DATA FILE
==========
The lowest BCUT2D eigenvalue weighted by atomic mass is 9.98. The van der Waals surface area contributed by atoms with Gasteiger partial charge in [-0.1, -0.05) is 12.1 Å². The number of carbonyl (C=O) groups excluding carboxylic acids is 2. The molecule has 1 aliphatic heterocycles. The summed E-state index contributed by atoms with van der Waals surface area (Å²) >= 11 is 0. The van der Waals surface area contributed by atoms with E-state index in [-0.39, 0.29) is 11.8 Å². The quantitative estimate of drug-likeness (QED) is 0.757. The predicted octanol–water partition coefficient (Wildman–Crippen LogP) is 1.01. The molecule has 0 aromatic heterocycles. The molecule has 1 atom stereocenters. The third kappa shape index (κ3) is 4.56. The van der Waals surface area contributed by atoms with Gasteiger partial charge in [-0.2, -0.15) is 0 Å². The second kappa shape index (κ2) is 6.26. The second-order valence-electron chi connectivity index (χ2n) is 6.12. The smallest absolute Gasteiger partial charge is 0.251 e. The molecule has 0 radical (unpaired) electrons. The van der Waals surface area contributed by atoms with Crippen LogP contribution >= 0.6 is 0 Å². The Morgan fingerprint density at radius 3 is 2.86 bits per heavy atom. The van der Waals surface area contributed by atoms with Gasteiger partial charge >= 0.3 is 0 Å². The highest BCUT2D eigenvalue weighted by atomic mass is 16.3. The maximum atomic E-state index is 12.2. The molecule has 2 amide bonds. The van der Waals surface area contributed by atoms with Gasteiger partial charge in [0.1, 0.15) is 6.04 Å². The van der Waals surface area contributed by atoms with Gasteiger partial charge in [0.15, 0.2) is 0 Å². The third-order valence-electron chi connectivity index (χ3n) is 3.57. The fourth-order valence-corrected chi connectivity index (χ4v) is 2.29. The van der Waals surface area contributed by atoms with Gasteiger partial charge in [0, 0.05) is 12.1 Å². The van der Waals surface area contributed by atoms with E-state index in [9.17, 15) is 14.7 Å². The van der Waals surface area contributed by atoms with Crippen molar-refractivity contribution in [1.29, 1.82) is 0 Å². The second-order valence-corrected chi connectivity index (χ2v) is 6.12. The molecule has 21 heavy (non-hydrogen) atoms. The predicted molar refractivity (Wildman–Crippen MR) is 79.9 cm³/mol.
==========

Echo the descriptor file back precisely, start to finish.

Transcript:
The lowest BCUT2D eigenvalue weighted by atomic mass is 9.98. The van der Waals surface area contributed by atoms with Gasteiger partial charge in [-0.1, -0.05) is 12.1 Å². The number of carbonyl (C=O) groups excluding carboxylic acids is 2. The molecule has 1 aliphatic heterocycles. The summed E-state index contributed by atoms with van der Waals surface area (Å²) >= 11 is 0. The van der Waals surface area contributed by atoms with E-state index in [-0.39, 0.29) is 11.8 Å². The quantitative estimate of drug-likeness (QED) is 0.757. The predicted octanol–water partition coefficient (Wildman–Crippen LogP) is 1.01. The molecule has 0 aromatic heterocycles. The molecule has 1 atom stereocenters. The third kappa shape index (κ3) is 4.56. The van der Waals surface area contributed by atoms with Gasteiger partial charge in [-0.2, -0.15) is 0 Å². The second kappa shape index (κ2) is 6.26. The second-order valence-electron chi connectivity index (χ2n) is 6.12. The smallest absolute Gasteiger partial charge is 0.251 e. The molecule has 0 radical (unpaired) electrons. The van der Waals surface area contributed by atoms with Crippen LogP contribution >= 0.6 is 0 Å². The Morgan fingerprint density at radius 3 is 2.86 bits per heavy atom. The van der Waals surface area contributed by atoms with Gasteiger partial charge >= 0.3 is 0 Å². The highest BCUT2D eigenvalue weighted by atomic mass is 16.3. The maximum atomic E-state index is 12.2. The molecule has 2 amide bonds. The van der Waals surface area contributed by atoms with Gasteiger partial charge in [0.1, 0.15) is 6.04 Å². The van der Waals surface area contributed by atoms with Gasteiger partial charge in [0.15, 0.2) is 0 Å². The third-order valence-electron chi connectivity index (χ3n) is 3.57. The fourth-order valence-corrected chi connectivity index (χ4v) is 2.29. The van der Waals surface area contributed by atoms with Gasteiger partial charge in [0, 0.05) is 12.1 Å². The van der Waals surface area contributed by atoms with E-state index in [9.17, 15) is 14.7 Å². The van der Waals surface area contributed by atoms with Crippen molar-refractivity contribution in [1.29, 1.82) is 0 Å². The second-order valence-corrected chi connectivity index (χ2v) is 6.12. The molecule has 21 heavy (non-hydrogen) atoms. The predicted molar refractivity (Wildman–Crippen MR) is 79.9 cm³/mol.